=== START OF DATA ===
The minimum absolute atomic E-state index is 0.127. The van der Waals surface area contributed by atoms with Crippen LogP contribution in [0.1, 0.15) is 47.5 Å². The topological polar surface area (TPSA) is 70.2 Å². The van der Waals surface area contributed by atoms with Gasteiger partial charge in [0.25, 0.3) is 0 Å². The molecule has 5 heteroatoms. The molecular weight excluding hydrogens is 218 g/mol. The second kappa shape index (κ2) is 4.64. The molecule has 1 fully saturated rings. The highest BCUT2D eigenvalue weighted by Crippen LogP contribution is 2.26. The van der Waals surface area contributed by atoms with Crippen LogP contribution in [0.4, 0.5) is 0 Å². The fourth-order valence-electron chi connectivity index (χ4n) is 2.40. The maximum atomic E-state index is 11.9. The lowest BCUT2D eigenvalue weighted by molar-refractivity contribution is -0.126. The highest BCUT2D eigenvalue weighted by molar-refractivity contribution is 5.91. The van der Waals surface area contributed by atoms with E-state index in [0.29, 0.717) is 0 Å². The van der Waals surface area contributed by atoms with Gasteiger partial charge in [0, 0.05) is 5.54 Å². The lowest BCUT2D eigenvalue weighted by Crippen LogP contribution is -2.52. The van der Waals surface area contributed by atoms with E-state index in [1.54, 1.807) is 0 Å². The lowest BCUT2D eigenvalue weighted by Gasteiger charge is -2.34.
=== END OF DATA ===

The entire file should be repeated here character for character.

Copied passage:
The minimum absolute atomic E-state index is 0.127. The van der Waals surface area contributed by atoms with Crippen LogP contribution in [0.1, 0.15) is 47.5 Å². The topological polar surface area (TPSA) is 70.2 Å². The van der Waals surface area contributed by atoms with Gasteiger partial charge in [0.25, 0.3) is 0 Å². The molecule has 5 heteroatoms. The molecular weight excluding hydrogens is 218 g/mol. The second kappa shape index (κ2) is 4.64. The molecule has 1 fully saturated rings. The highest BCUT2D eigenvalue weighted by Crippen LogP contribution is 2.26. The van der Waals surface area contributed by atoms with Crippen LogP contribution in [0.4, 0.5) is 0 Å². The fourth-order valence-electron chi connectivity index (χ4n) is 2.40. The maximum atomic E-state index is 11.9. The lowest BCUT2D eigenvalue weighted by molar-refractivity contribution is -0.126. The highest BCUT2D eigenvalue weighted by molar-refractivity contribution is 5.91. The van der Waals surface area contributed by atoms with E-state index in [0.29, 0.717) is 0 Å². The van der Waals surface area contributed by atoms with Gasteiger partial charge in [0, 0.05) is 5.54 Å². The lowest BCUT2D eigenvalue weighted by Crippen LogP contribution is -2.52. The van der Waals surface area contributed by atoms with E-state index in [1.54, 1.807) is 0 Å². The lowest BCUT2D eigenvalue weighted by Gasteiger charge is -2.34.